• of these two T's like, like you do and

  • often I say bottle as well. So you

  • instead of pronouncing that T, it's like

  • a 'd' sound, like a lazy D sound. Bottle.

  • Bottle. Yeah. Bottle. Bottle. Yeah that's

  • pretty good, it's pretty close. But that's one

  • similarity between the Australian accent

  • and the American accent - is this double T or

  • even just a single T in the middle of

  • words like a bottle of water. A bottle of

  • water. Yeah, like someone from the UK

  • would say a bottle of water - in a better

  • accent than me.

  • OK, how about this one? Burger.

  • I think the way he says this is hilarious!

  • We say burger but you pronounce this 'u'

  • in a different way. Burger. Yes. Bur- Burger.

  • Burger. And I just say burger. OK!

  • Sometimes we'd drop the 'a' there, we'll say

  • garage. Garage? Oh, like that's

  • really, really soft. Yeah, sometimes it's

  • garage or sometimes it's just garage. So

  • the main difference between the American

  • and the Australian or the UK British

  • accent pronunciation of this word is

  • that we would put the stress on the

  • first syllable

  • and we would say ga-rage, garage.

  • And you would say garage so the stress

  • pattern is different for this word.

  • Garage. Garage.

  • OK. Bought. That is not

  • how you say that! Bought. Yes. Bought. It's pretty

  • similar! Bought. Bought. Yeah it's pretty similar.

  • Bought. What about this one, then? Daughter.

  • Daughter. Daughter.

  • Daughter or daughter. That's another good

  • example of that 't'. Daughter.

  • How about this one?

  • Aunt. Or aunt. But it's mostly, I think you

  • hear people say aunt more. Aunt.

  • We say aunt. Aunt. My auntie. Do you say auntie?

  • No, we just say aunt. We don't really use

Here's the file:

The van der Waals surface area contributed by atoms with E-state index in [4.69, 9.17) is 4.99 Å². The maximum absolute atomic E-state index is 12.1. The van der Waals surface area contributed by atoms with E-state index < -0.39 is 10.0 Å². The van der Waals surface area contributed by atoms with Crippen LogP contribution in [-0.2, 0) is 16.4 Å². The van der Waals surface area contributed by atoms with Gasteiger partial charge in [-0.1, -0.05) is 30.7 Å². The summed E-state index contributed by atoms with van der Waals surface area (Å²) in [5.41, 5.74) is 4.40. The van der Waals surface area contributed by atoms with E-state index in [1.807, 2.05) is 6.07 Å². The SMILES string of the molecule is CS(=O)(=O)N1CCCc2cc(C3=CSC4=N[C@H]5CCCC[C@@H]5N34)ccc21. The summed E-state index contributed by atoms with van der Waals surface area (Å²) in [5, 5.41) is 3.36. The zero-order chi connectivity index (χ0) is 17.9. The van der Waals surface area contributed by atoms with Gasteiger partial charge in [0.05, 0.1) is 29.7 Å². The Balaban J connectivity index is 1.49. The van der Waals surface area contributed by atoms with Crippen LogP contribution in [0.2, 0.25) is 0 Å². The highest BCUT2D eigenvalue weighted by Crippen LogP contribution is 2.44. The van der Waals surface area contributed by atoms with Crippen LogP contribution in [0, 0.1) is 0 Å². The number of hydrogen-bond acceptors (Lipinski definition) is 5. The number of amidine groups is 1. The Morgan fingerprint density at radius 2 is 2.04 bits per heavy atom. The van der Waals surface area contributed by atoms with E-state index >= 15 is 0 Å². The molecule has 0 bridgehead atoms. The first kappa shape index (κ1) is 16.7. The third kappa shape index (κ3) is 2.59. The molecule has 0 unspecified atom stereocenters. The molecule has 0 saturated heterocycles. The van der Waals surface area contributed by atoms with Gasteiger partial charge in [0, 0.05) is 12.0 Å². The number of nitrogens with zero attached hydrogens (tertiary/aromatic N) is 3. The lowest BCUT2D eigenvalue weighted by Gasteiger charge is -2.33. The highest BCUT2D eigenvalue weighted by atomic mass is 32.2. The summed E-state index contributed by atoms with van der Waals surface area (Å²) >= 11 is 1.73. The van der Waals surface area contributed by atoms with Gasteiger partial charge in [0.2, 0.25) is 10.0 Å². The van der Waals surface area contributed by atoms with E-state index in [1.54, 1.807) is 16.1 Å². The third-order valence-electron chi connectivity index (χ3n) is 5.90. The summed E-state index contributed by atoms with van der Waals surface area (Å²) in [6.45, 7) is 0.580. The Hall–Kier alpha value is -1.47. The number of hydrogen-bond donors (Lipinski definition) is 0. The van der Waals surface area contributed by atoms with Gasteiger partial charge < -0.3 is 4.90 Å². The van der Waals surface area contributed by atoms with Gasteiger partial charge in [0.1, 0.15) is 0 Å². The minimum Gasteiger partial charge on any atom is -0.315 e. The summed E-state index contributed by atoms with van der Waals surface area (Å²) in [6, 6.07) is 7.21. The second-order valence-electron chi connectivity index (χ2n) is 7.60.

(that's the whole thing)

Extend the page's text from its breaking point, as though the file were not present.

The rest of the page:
• auntie as much. OK so that's quite

  • different! Aunt and aunt. How about this one?

  • Entreprenuer. OK so the main difference

  • there is in this last couple of

  • syllables. We say entrepreneur. Oh really?

  • Entrepreneur. Yeah. Now I don't even know

  • how to say it! Entrepreneur. So you

  • kind of do two syllables at

  • the end here, where we just go entrepreneur or

  • entrepreneur. Entrepreneur.

  • Entrepreneur. That's a weird word. Entrepreneur. What

  • about.. this is kind of related, this word.

  • Yeah. There's niche or niche. What do you say?

  • I say niche but maybe I've been saying

  • it wrong for a while but I think people say

  • niche though. It's your niche. Everyone, lots of

  • people in America say niche but everyone

  • outside of America says niche.

  • Is that true? Did you have to look that up? No that's true!

  • I want to make sure I'm not the only one here.

  • It's not just you! Lots of Americans say

  • niche and add a 't' sound in there

  • but the rest of the world, the rest of

  • the English-speaking world, says niche.

  • Find your niche. Interesting, very interesting. OK.

  • Caramel. Sorry what?

  • Caramel. We'll say caramel, caramel apple!

  • Caramel, caramel apple! Yeah.

  • Caramel. Yes it's very different. Caramel. And I

  • don't know why it's caramel, but it's

  • caramel or people will say it both ways.

  • It's caramel or caramel. Yeah and even then,

  • - caramel - if you say caramel, you put

  • like a stronger stress on this third

  • syllable, don't you? Caramel. Yeah -mel.

  • Caramel. OK this one.

  • Mobile.

  • Mobile. Mobile. Mobile.

  • Very different. It's quite different. But this is like -

  • - you say it correctly. You would normally, you

  • would normally say just cell phone, right?

  • Yeah, we say cell phone. When

  • do you use this word? Like a mobile home, like